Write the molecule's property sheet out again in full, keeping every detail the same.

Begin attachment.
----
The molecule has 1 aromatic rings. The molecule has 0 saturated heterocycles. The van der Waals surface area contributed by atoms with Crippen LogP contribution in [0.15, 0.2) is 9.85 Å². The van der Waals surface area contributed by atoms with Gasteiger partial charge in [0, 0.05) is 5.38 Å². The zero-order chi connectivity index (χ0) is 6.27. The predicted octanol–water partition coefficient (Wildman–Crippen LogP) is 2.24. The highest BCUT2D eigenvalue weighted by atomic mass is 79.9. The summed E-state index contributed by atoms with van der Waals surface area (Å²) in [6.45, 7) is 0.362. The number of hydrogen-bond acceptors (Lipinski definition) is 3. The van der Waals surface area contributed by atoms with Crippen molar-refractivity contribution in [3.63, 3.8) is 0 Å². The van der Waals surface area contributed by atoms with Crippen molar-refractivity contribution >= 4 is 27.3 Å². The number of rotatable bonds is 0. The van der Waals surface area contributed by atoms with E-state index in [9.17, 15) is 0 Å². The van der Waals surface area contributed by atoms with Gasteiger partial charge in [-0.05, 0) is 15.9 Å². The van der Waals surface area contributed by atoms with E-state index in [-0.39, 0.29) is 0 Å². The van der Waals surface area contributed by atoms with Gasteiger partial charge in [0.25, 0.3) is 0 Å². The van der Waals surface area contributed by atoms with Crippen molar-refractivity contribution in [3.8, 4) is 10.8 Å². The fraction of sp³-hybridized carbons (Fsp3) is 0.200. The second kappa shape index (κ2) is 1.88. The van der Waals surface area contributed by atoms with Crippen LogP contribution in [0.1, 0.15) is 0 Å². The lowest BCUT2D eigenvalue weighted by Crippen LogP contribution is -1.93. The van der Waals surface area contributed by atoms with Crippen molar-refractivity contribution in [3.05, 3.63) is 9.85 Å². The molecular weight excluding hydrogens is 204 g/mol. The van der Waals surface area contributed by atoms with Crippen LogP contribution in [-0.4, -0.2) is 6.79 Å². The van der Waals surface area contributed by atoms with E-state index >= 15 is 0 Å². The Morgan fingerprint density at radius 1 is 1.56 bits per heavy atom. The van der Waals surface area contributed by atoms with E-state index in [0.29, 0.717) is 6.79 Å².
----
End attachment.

The molecule has 1 aromatic rings. The molecule has 0 saturated heterocycles. The van der Waals surface area contributed by atoms with Crippen LogP contribution in [0.15, 0.2) is 9.85 Å². The van der Waals surface area contributed by atoms with Gasteiger partial charge in [0, 0.05) is 5.38 Å². The zero-order chi connectivity index (χ0) is 6.27. The predicted octanol–water partition coefficient (Wildman–Crippen LogP) is 2.24. The highest BCUT2D eigenvalue weighted by atomic mass is 79.9. The summed E-state index contributed by atoms with van der Waals surface area (Å²) in [6.45, 7) is 0.362. The number of hydrogen-bond acceptors (Lipinski definition) is 3. The van der Waals surface area contributed by atoms with Crippen molar-refractivity contribution in [3.63, 3.8) is 0 Å². The van der Waals surface area contributed by atoms with Crippen molar-refractivity contribution >= 4 is 27.3 Å². The number of rotatable bonds is 0. The van der Waals surface area contributed by atoms with E-state index in [9.17, 15) is 0 Å². The van der Waals surface area contributed by atoms with Gasteiger partial charge in [-0.05, 0) is 15.9 Å². The van der Waals surface area contributed by atoms with E-state index in [-0.39, 0.29) is 0 Å². The van der Waals surface area contributed by atoms with Gasteiger partial charge in [0.25, 0.3) is 0 Å². The van der Waals surface area contributed by atoms with Crippen molar-refractivity contribution in [3.8, 4) is 10.8 Å². The fraction of sp³-hybridized carbons (Fsp3) is 0.200. The second kappa shape index (κ2) is 1.88. The van der Waals surface area contributed by atoms with Crippen LogP contribution in [0.1, 0.15) is 0 Å². The lowest BCUT2D eigenvalue weighted by Crippen LogP contribution is -1.93. The van der Waals surface area contributed by atoms with Crippen molar-refractivity contribution in [3.05, 3.63) is 9.85 Å². The molecular weight excluding hydrogens is 204 g/mol. The van der Waals surface area contributed by atoms with Crippen LogP contribution in [-0.4, -0.2) is 6.79 Å². The van der Waals surface area contributed by atoms with E-state index >= 15 is 0 Å². The Morgan fingerprint density at radius 1 is 1.56 bits per heavy atom. The van der Waals surface area contributed by atoms with E-state index in [0.29, 0.717) is 6.79 Å².